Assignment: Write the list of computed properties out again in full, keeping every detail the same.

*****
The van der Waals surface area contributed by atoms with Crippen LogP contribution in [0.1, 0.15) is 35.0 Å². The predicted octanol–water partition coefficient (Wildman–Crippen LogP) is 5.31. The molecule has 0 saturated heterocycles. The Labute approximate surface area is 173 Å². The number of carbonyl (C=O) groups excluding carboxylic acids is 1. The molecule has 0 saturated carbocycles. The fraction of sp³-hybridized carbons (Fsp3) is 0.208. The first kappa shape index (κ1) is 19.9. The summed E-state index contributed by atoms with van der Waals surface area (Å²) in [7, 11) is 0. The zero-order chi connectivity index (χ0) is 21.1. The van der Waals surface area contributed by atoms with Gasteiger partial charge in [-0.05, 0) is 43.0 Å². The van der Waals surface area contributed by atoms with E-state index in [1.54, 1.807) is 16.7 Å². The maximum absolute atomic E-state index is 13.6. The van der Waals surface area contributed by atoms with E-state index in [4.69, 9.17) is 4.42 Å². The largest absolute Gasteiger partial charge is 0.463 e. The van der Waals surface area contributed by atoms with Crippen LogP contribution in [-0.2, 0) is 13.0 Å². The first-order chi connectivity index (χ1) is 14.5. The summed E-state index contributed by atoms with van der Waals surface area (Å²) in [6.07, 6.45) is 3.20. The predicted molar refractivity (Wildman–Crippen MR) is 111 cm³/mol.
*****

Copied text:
The van der Waals surface area contributed by atoms with Crippen LogP contribution in [0.1, 0.15) is 35.0 Å². The predicted octanol–water partition coefficient (Wildman–Crippen LogP) is 5.31. The molecule has 0 saturated heterocycles. The Labute approximate surface area is 173 Å². The number of carbonyl (C=O) groups excluding carboxylic acids is 1. The molecule has 0 saturated carbocycles. The fraction of sp³-hybridized carbons (Fsp3) is 0.208. The first kappa shape index (κ1) is 19.9. The summed E-state index contributed by atoms with van der Waals surface area (Å²) in [7, 11) is 0. The zero-order chi connectivity index (χ0) is 21.1. The van der Waals surface area contributed by atoms with Gasteiger partial charge in [-0.05, 0) is 43.0 Å². The van der Waals surface area contributed by atoms with E-state index in [1.54, 1.807) is 16.7 Å². The maximum absolute atomic E-state index is 13.6. The van der Waals surface area contributed by atoms with E-state index in [4.69, 9.17) is 4.42 Å². The largest absolute Gasteiger partial charge is 0.463 e. The van der Waals surface area contributed by atoms with Crippen LogP contribution in [-0.2, 0) is 13.0 Å². The first-order chi connectivity index (χ1) is 14.5. The summed E-state index contributed by atoms with van der Waals surface area (Å²) in [6.07, 6.45) is 3.20. The predicted molar refractivity (Wildman–Crippen MR) is 111 cm³/mol.